Package Format Changes in SQL Server Denali

We made some significant changes to the .dtsx file package format in SQL Server Denali. The goal of these changes was to make the SSIS package format easier to read, and easier to diff when working with source control systems. Some of the changes around data flows (specifically, the way we persist lineage IDs) also make it somewhat easier to merge changes between packages as well. This post will explore more of these changes, providing XML samples so you can see exactly what was changed.

Side note: Did you know that the current DTSX package file format is available online? If you like reading about XML schemas, it’s a highly entertaining read!

It’s Pretty (Printed)

If you open up a .dtsx file in an XML/Text editor, one of the first things you’ll notice is that the package XML is now pretty-printed. It’s also more concise – instead of having separate elements for each property, these fields are now persisted as attributes (except for the PackageFormatVersion, which was left in the same format so 2005/2008 versions of DTEXEC could identify that the package was for a new version of SQL Server). Another feature that makes packages more concise is that we no longer persist properties that have default values (ex. VersionMajor = 1), and attributes are always listed alphabetically. The code snippets below provide an example of these changes.

2008 Format
  1. <?xml version="1.0"?><DTS:Executable xmlns:DTS="" DTS:ExecutableType="SSIS.Package.2">
  2. <DTS:Property DTS:Name="PackageFormatVersion">3</DTS:Property>
  3. <DTS:Property DTS:Name="VersionComments"></DTS:Property>
  4. <DTS:Property DTS:Name="CreationDate" DTS:DataType="7">1/6/2011 3:58:59 PM</DTS:Property>
  5. <DTS:Property DTS:Name="PackageType">5</DTS:Property>
  6. <DTS:Property DTS:Name="ProtectionLevel">1</DTS:Property>
  7. <DTS:Property DTS:Name="MaxConcurrentExecutables">-1</DTS:Property>
  8. <DTS:Property DTS:Name="PackagePriorityClass">0</DTS:Property>
  9. <DTS:Property DTS:Name="VersionMajor">1</DTS:Property>
  10. <DTS:Property DTS:Name="VersionMinor">0</DTS:Property>
  11. <DTS:Property DTS:Name="VersionBuild">505</DTS:Property>
  12. <DTS:Property DTS:Name="VersionGUID">{D1F82D76-CC8D-400C-A9F8-706DF686C4B7}</DTS:Property>
  13. <DTS:Property DTS:Name="EnableConfig">0</DTS:Property>
  14. <DTS:Property DTS:Name="CheckpointFileName"></DTS:Property>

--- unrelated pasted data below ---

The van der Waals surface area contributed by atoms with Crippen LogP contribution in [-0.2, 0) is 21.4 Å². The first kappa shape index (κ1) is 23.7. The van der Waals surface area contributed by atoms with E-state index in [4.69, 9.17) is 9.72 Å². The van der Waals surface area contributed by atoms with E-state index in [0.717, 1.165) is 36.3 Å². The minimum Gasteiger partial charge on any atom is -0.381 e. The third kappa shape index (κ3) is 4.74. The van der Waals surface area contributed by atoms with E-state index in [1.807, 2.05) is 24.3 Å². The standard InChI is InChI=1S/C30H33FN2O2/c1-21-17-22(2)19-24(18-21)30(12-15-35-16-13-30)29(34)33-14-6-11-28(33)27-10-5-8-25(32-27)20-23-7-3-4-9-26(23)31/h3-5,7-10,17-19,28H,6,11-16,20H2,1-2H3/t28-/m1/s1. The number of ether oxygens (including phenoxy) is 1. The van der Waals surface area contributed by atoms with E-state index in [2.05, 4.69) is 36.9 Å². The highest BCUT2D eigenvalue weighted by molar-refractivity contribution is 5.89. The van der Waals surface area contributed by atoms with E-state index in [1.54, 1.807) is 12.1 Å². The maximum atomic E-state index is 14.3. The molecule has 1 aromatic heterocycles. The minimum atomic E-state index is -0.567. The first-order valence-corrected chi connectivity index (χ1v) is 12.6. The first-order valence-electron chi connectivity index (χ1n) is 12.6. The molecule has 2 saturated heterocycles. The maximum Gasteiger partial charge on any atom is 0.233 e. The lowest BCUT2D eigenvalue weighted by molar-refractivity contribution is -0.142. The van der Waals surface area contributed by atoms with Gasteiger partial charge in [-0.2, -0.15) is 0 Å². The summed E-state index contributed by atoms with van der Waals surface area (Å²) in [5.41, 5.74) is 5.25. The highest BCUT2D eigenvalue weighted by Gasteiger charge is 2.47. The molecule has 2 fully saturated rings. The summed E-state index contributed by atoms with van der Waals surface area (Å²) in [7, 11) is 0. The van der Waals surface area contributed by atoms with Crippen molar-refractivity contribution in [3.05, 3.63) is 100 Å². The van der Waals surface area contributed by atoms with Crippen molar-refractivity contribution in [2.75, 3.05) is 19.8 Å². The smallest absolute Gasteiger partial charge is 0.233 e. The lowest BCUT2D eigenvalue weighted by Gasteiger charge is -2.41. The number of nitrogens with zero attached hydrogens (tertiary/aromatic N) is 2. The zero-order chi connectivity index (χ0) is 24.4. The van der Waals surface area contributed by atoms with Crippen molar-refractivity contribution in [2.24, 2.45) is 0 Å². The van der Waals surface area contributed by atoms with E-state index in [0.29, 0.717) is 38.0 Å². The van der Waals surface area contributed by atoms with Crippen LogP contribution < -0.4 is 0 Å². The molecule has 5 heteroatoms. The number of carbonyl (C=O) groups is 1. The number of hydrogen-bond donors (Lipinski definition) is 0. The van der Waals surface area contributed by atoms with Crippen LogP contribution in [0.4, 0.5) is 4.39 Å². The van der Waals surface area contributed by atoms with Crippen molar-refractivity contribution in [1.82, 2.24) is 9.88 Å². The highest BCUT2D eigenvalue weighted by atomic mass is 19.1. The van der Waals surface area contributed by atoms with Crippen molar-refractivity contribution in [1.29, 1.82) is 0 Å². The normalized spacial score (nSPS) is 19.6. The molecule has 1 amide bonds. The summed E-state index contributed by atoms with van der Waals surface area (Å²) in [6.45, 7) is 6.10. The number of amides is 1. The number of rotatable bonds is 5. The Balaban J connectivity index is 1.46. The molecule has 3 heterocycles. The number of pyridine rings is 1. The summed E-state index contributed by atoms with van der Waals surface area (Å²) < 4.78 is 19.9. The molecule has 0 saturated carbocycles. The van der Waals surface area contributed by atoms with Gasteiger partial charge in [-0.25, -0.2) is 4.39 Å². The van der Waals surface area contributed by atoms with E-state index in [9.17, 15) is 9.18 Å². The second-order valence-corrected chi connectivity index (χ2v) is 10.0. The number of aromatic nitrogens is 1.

15. <DTS:Property DTS:Name="SaveCheckpoints">0</DTS:Property>
  16. <DTS:Property DTS:Name="CheckpointUsage">0</DTS:Property>
  17. <DTS:Property DTS:Name="SuppressConfigurationWarnings">0</DTS:Property>
  18. <DTS:ConnectionManager>
  19. <DTS:Property DTS:Name="DelayValidation">0</DTS:Property>
  20. <DTS:Property DTS:Name="ObjectName">(local).DI-DW</DTS:Property>
  21. <DTS:Property DTS:Name="DTSID">{1B70C7B8-BFB6-4EBD-855B-0BAF7C417ADD}</DTS:Property>
  22. <DTS:Property DTS:Name="Description"></DTS:Property>
  23. <DTS:Property DTS:Name="CreationName">OLEDB</DTS:Property><DTS:ObjectData><DTS:ConnectionManager>
  24. <DTS:Property DTS:Name="Retain">0</DTS:Property>
  25. <DTS:Property DTS:Name="ConnectionString">Data Source=(local);Initial Catalog=DI-DW;Provider=SQLNCLI11;</DTS:Property></DTS:ConnectionManager></DTS:ObjectData></DTS:ConnectionManager>

Denali Format
  1. <?xml version="1.0"?>
  2. <DTS:Executable xmlns:DTS=""
  3.   DTS:refId="Package"
  4.   DTS:CreationDate="1/6/2011 3:58:59 PM"
  5.   DTS:CreationName="SSIS.Package.3"
  6.   DTS:DTSID="{FC5F3400-D2B4-40E4-9B51-ED252DC63634}"
  7.   DTS:ExecutableType="SSIS.Package.3"
  8.   DTS:LocaleID="1033"
  9.   DTS:ObjectName="Version4"
  10.   DTS:PackageType="5"
  11.   DTS:VersionBuild="506"
  12.   DTS:VersionGUID="{00D49CE3-FD6D-4CE8-8793-4F79F1F6B19C}">
  13.   <DTS:Property
  14.     DTS:Name="PackageFormatVersion">6</DTS:Property>
  15.   <DTS:ConnectionManagers>
  16.     <DTS:ConnectionManager
  17.       DTS:refId="Package.ConnectionManagers[(local).DI-DW]"
  18.       DTS:CreationName="OLEDB"
  19.       DTS:DTSID="{1B70C7B8-BFB6-4EBD-855B-0BAF7C417ADD}"
  20.       DTS:ObjectName="(local).DI-DW">
  21.       <DTS:ObjectData>
  22.         <DTS:ConnectionManager
  23.           DTS:ConnectionString="Data Source=(local);Initial Catalog=DI-DW;Provider=SQLNCLI11;" />
  24.       </DTS:ObjectData>
  25.     </DTS:ConnectionManager>

One final thing to note in the samples above is that elements that can appear multiple times (such as <DTS:ConnectionManager>, <DTS:EventHandler>) are now contained within a parent element (<DTS:ConnectionManagers>, <DTS:EventHandlers>).

Goodbye Lineage IDs

Most objects within a package that can be referred to by other objects now have a refId attribute defined on in the package XML. The refId value is a unique, human readable (and understandable) string that other elements can refer to. It’s a bit easier than using GUIDs or integer values (i.e. lineage IDs), since the text itself has actual meaning (the path to the object in the package, its type, and name).

Let’s examine the following example which provides the definition for an output column in a Flat File Source:

Output Column Format
  1. <?xml version="1.0" encoding="utf-8"?>
  2. <outputColumn
  3.   refId="Package\Historical Loads\Load DailyMarket\DailyMarket.Outputs[Flat File Source Output].Columns[DM_DATE]"
  4.   dataType="dbDate"